Lynyrd Skynyrd Kicks off 2016 with Sweet, Southern Rock Cedar Park Center

Rickey Medlocke (L) and Johnny Van Zant of Lynyrd Skynyrd perform in concert at Cedar Park Center on January 28, 2016 in Austin, Texas. Photo © Manuel Nauta

Rickey Medlocke (L) and Johnny Van Zant of Lynyrd Skynyrd. Photo © Manuel Nauta

JANUARY 28, 2016 – CEDAR PARK,  TX – Weaving through the Cedar Park Center is like finding your way through a festival corn maze. Obstacles pop up at every turn, but the process is undeniably fun. Feet crunch on the stray popcorn littering the linoleum, cheesy pretzel dip temps taste buds, and bits of conversations flit through the air. I dodged through this buzzing circus for twenty minutes before I reached my destination. Yes, sometimes having an atrocious sense of direction can have surprising benefits.

After all, if I hadn’t gotten lost on my way to my seat, I would have missed out on the tangible anticipation floating through the area. Ticketholders tested their Zippo lighters and thoroughly warmed up their vocal chords. This was a Lynyrd Skynyrd show, after all, and you’ve got to prep for all the fire-lit anthems about to spring forth. Nobody wants to hear their voice crack during the chorus of “Tuesday’s Gone,” am I right?

Texas troubadour Dale Watson suavely bounced his white pompadour for the early birds at 7:30. Shortly after, Jason Boland and the Stragglers twanged some red dirt Oklahoma music for our delighted ears. My fiddle-loving heart ached for a spotlight to sweep in and summon Nick Worley’s violin prowess to center stage. Of course, Jason Boland’s rustic, down-home singing can charm any country music fan, but it’s nowhere near as captivating as those fiddle licks. If it were up to me, I would rename the group Jason Boland, Nick Worley, and the Stragglers. But I guess that doesn’t have the same ring to it.

Rickey Medlocke (L) and Gary Rossington of Lynyrd Skynyrd perform in concert at Cedar Park Center on January 28, 2016 in Austin, Texas. Photo © Manuel Nauta

Rickey Medlocke (L) and Gary Rossington of Lynyrd Skynyrd. Photo © Manuel Nauta

A booming, resonant voice jolted the stadium out of their casual conversations. The precise enunciation spitting the syllables, “Leh-nerd Skin-erd” could not have roused any more energy if it tried. AC/DC’s “Thunderstruck” pumped the volume as the band geared for their set. Just in case we forgot, the booming voice returned to announce the rock and roll hall of famers once more. The cheers got even louder.

Opening with the 1974 track “Workin’ for MCA,” Lynyrd Skynyrd coasted into their ninety-minute set. Heads bobbed and fingers snapped, but the crowd’s enthusiasm was far from rapturous. I guess when a band’s big song is the unanimous favorite “Freebird,” audiences have to pace themselves for the build up. By the time they launched in to “What’s Your Name,” however, the singers in the audience started to make themselves known. They may not have remembered the lyrics to the verses, but this crowd could sure belt the five-word chorus.

When Johnny Van Zant reached for his red Solo cup, we knew this show would soon explode into a party. During “Saturday Night Special,” the Thursday evening doldrums quickly turned into a riotous weekend spree. The bartenders probably sold more beer during this song than they did during any part of the night. It was hard to tell what kind of delicious libation lived in Van Zant’s plastic party cup, but with the sound of his honeyed Southern tone, I’d venture to say he was sipping on smooth Tennessee whiskey.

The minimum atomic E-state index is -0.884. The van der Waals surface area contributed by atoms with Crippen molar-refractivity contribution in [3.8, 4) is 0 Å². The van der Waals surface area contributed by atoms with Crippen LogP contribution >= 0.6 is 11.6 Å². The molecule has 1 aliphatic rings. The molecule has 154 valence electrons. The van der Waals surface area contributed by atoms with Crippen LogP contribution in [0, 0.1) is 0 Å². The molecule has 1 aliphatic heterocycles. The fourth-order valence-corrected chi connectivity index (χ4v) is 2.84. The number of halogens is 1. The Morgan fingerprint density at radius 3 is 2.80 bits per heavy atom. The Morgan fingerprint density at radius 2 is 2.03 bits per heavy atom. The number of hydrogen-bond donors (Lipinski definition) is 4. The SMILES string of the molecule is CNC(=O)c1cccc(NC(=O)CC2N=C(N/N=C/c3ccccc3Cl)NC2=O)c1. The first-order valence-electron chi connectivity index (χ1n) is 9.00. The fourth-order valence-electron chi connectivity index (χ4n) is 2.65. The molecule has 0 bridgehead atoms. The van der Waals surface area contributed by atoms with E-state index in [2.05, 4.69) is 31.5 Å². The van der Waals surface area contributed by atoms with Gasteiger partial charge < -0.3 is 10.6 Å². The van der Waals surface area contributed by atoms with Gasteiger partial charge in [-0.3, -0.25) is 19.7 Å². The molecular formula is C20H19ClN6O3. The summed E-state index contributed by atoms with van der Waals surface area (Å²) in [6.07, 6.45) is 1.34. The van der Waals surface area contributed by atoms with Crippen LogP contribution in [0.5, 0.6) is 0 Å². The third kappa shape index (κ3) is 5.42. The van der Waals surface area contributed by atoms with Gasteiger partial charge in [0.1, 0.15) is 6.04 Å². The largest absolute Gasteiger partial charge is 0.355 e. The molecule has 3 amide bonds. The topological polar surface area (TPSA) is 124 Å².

Mark Matejka of Lynyrd Skynyrd performs in concert at Cedar Park Center on January 28, 2016 in Austin, Texas. Photo © Manuel Nauta

Mark Matejka of Lynyrd Skynyrd. Photo © Manuel Nauta

The wild revelers caught their breath during “That Smell.” Despite this song’s immediately catchy and adrenaline-pumping hook, this song reminded many spectators about a time when sex, drugs, and rock and roll were met with fatal endings.

Peter Keys tickled the keyboard and turned “Tuesday’s Gone” into an orchestral and introspective symphony. There’s no denying the affect that Lynyrd’ Skynyrd’s guitarists have on the band’s characteristic Southern rock sound, but Key’s piano playing brought it to another level.

Peter 'Keys' Pisarczyk of Lynyrd Skynyrd performs in concert at Cedar Park Center on January 28, 2016 in Austin, Texas. Photo © Manuel Nauta

Peter ‘Keys’ Pisarczyk of Lynyrd Skynyrd. Photo © Manuel Nauta

“Simple Man” and “Gimme Three Steps” nearly exhausted the listeners with the required dancing and fist pumping. Then “Sweet Home Alabama” swooped in and filled this little music reviewer with overwhelming hometown pride. Just when we thought we reached our peak excitement, Key’s cascading piano solo built up mammoth-sized intro to our (quite possibly) favorite song ever.

This one was bucket-lister for nearly 90% of the stadium, and now the time had come. Now was our moment.

Finally, we could all un-ironically shout “Freeeeeeebiiiiiird!” through a crowded arena.

We wouldn’t be met with unstifled groans and rolling eyes this time. No, on Thursday January 28th, we finally got what we wanted. And we basked in every last drop.

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(L-R) Peter 'Keys' Pisarczyk, Rickey Medlocke, Johnny Van Zant, Michael Cartellone and Gary Rossington of Lynyrd Skynyrd perform in concert at Cedar Park Center on January 28, 2016 in Austin, Texas. Photo © Manuel Nauta

(L-R) Peter ‘Keys’ Pisarczyk, Rickey Medlocke, Johnny Van Zant, Michael Cartellone and Gary Rossington of Lynyrd Skynyrd. Photo © Manuel Nauta

Review by Elisa Regulski